On Tuesday, I had the opportunity to visit the Rogers’ Wildlife Rehabilitation Center out in Hutchins. This is where I took my baby swallow who fell out of the nest, but this time instead of bringing in a "customer," I got a great tour of the facilities and got to meet some wonderful people and some great birds.
I don’t often endorse specific charities or causes. But if you love birds, please consider sending them a donation or becoming a supporting member. You can do it online HERE. These people are doing an incredible job of taking care of around a thousand beautiful birds including wild birds that have been found sick, hurt or abandoned as well as pet birds whose owners were no longer willing or able to care for them. This place was a godsend to me when I didn’t know what to do with my little fallen one, and obviously I’m not the only one who takes advantage of their standing offer to take in birds that need a temporary or permanent home.
Kathy Rogers and Eveline Johnson generously took the time to show me around and even let me hold some of their feathered friends. I took dozens of pictures and videos and I’m trying to put them all together on a web page, but it’s slow going due to the necessity to sort through them all and reduce the sizes to fit. So meanwhile I’ll post a few of the best or most significant (to me) ones here.
Early in the tour, I fell deeply in love with a cockatoo named Chloe, who sat on my hand and turned her head back toward me to scratch it in the exact same position and with the exact same look as my cat when she wants to be loved.
You can click HERE to see a video of her trying to get out of her cage.
Apparently cockatoos are frequently dumped by owners who discover that they’re like two year old children who live for 90 years, and require a lot more time and attention than the average pet. To read more about this problem (including some stories that will break your heart), see the MyToos.com website.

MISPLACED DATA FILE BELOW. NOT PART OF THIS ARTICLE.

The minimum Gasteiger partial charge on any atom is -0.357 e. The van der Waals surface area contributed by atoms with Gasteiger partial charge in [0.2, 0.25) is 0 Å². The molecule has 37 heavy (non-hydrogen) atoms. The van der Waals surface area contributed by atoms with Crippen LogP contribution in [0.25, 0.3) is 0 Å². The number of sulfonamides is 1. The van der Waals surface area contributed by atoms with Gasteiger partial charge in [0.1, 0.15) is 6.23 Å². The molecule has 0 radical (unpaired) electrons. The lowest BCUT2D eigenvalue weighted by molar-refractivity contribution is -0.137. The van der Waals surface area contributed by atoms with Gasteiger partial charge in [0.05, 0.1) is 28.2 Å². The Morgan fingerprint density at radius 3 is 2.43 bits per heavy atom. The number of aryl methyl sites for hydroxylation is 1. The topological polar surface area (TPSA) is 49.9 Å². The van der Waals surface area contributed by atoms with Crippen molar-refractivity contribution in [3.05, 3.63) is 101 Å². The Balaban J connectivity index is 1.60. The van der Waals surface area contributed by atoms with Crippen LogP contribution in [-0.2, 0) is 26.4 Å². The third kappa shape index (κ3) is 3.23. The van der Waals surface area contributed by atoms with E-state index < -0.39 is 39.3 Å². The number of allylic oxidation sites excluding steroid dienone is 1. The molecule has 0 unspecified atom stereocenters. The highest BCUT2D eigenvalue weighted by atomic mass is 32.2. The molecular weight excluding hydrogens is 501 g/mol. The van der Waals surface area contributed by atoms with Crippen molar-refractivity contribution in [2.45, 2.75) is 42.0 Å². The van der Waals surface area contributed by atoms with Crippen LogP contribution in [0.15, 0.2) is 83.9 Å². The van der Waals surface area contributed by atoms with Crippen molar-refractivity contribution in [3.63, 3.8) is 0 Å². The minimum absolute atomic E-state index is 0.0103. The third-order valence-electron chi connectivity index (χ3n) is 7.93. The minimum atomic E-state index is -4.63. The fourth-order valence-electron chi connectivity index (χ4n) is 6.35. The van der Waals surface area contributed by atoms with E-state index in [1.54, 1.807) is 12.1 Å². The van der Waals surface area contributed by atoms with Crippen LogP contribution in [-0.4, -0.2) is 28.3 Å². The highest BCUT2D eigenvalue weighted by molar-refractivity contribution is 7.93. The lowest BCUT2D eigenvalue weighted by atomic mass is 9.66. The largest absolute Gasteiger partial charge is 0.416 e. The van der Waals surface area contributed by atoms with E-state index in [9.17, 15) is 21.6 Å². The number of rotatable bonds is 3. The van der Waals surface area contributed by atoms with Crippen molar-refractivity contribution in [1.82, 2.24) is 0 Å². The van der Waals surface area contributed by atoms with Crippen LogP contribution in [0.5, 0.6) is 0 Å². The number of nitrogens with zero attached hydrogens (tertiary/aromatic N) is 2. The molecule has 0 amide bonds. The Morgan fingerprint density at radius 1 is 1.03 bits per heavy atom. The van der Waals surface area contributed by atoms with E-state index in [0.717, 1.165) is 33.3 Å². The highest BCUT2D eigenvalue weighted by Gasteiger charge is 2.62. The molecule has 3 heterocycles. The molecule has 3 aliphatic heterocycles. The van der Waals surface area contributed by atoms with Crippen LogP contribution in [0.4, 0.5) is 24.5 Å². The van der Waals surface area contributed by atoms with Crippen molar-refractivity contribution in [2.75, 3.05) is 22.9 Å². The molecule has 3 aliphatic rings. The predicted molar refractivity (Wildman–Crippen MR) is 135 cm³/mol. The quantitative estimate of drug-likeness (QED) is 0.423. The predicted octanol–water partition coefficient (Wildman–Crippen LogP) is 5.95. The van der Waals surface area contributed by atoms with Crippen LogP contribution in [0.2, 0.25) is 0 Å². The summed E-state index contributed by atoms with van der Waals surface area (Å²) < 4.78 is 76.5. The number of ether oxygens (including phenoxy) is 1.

Then there was Norman, a baby egret who got a bit territorial when another bird (Albert) flew a little too close to him. Who would have guessed that something so delicate looking could make such a big noise?
And HERE is a movie of him telling the other bird exactly what he thought about it.
We have egrets here at the lake and I love the majestic way they carry themselves and their slow, graceful flight.
Here is Albert. He’s like a crotchety old man. He fluttered around, screaming at everybody. If you aren’t careful, he’ll peck your head when you walk by.
Another real character was Tommer the Turkey. He reminded me of a stately old gentleman, with his slow, precise walk and his immaculately groomed feathers. He’s one of their educational birds, who even dresses up as Santa Claus at Christmas time.
I’m especially drawn to the little ones, perhaps because of my own recent experience with the baby swallow. I just love those little mouths that open up wide, begging for food. This baby flew up to sit on Kathy’s shoulder while she was feeding its nest mates.
This little cardinal was sharing his nest with a cowbird. It’s fascinating how cowbirds lay their eggs in other birds’ nests and rely on someone else to raise them.
Here’s a baby hawk about to be fed. Those markings are just so beautiful, and look at the eyes. He may be ferocious when he gets grown, but he’s just a sweet little baby now.
This yellow throated guy has beautiful markings, too.
And this one created a beautiful silhouette against the red background.
This is George; I’m not sure what kind of bird he is, but he’s very cool looking.
And this is Aberdeen. He let me hold him, but he wasn’t very happy about it.
This mom let us pick up her babies, which I thought was awfully nice of her.
Here’s a gorgeous macaw. He wants out of the cage, too. I feel so sorry for the large birds that don’t get to fly.
I love the beautiful deep blue color of the peacocks’ bodies
There are many more to come, including a great video of the tiniest bird I’ve ever seen (just hatched). I’ll be posting more later.